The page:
Pennsylvania Asks ATSDR for Help

In 2006, the Pennsylvania Department of Health (PADOH) asked the Agency for Toxic Substances and Disease Registry’s (ATSDR) to help investigate a higher than expected number of PV cases in Carbon, Luzerne, and Schuylkill counties (called the tri-county area). More specifically, they wanted ATSDR to make sure that the reported cases actually had PV and to find any other cases of PV in the tri-county area.

ATSDR enrolled people with PV in the Pennsylvania Cancer Registry (i.e., they enrolled reported cases as well as patients who self-identified as having PV). ATSDR reviewed medical records and conducted genetic testing for the JAK2V617F mutation to confirm the PV diagnosis. Additionally, ATSDR conducted a survey of the possible cases to collect information on work and residence histories, health status, and other factors that might be related to PV.

ATSDR confirmed the presence of a cluster of PV at the center of the tri-county area.

What is Polycythemia Vera (PV)?

Myeloproliferative neoplasms (MPN) are a group of blood cancers where the bone marrow makes too many blood cells. PV and other blood disorders, such as essential thrombocytosis (ET) and primary myelofibrosis (PMF), are classified as MPNs.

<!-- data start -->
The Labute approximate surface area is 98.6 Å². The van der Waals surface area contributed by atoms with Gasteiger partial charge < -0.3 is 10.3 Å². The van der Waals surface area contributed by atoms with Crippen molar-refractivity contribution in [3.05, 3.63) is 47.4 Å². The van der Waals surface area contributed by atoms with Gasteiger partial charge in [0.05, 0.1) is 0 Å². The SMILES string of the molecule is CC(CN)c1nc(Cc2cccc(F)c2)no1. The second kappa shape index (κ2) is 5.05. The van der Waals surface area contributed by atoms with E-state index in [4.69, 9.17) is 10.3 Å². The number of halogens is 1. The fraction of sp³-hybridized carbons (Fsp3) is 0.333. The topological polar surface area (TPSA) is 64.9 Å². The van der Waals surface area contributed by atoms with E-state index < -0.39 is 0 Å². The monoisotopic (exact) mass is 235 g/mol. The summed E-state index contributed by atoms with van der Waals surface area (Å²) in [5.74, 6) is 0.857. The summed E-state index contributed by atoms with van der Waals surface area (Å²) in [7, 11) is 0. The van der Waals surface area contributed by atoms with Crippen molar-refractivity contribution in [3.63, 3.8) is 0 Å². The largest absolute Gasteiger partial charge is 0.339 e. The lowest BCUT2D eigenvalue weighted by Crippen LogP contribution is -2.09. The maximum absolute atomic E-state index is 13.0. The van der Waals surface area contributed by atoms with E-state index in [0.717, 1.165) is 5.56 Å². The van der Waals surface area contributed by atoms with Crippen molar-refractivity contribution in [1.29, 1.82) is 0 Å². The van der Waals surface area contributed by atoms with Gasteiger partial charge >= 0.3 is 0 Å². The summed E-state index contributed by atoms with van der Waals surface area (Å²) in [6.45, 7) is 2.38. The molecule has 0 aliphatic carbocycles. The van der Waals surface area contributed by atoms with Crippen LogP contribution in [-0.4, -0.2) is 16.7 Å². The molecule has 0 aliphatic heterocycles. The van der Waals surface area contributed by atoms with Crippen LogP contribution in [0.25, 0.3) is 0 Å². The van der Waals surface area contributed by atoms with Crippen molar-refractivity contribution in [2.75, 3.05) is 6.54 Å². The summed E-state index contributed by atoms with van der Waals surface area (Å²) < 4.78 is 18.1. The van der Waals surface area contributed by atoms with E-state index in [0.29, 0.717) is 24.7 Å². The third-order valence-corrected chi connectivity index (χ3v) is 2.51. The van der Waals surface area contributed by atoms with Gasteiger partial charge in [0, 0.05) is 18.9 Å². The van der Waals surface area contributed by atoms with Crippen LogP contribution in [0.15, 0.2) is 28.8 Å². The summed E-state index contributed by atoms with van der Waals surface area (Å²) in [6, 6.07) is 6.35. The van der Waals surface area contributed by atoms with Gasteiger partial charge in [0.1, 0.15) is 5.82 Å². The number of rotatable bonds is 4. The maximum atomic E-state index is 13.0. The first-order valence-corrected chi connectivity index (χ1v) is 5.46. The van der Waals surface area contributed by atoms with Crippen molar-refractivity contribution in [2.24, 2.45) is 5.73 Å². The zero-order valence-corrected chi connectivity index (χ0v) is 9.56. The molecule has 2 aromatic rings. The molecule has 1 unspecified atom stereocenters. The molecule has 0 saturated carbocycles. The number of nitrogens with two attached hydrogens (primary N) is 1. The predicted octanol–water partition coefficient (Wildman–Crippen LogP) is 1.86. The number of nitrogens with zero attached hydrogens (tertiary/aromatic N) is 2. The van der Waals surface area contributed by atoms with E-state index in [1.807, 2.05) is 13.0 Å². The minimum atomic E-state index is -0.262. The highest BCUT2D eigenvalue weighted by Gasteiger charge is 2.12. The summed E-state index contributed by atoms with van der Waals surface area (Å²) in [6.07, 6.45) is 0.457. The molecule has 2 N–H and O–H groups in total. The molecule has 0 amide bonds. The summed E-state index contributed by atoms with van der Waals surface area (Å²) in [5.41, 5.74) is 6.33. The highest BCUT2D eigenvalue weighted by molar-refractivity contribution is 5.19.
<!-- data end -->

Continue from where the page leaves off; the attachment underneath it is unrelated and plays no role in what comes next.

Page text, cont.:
PV has no known cause, and there are very few studies that look at what factors put someone at risk for developing PV.

In 2005, researchers identified a genetic mutation in most PV patients. About 97% of PV patients have this mutation (JAK2V617F), and the test for the mutation is included in the guidelines for doctors to diagnose PV. The JAK2V617F mutation is also found in approximately 50% of ET and PMF patients and is included in the diagnosis guidelines for these diseases.

ATSDR Oversees 18 PV Projects

In 2009, Congress funded ATSDR to continue this investigation. ATSDR is currently overseeing 17 projects with PADOH, the Pennsylvania Department of Environmental Protection, and various universities and private organizations. These projects were based on recommendations from an expert panel which identified four areas for investigation: epidemiology, genetics, toxicology, and environmental studies.

Page last reviewed: October 27, 2015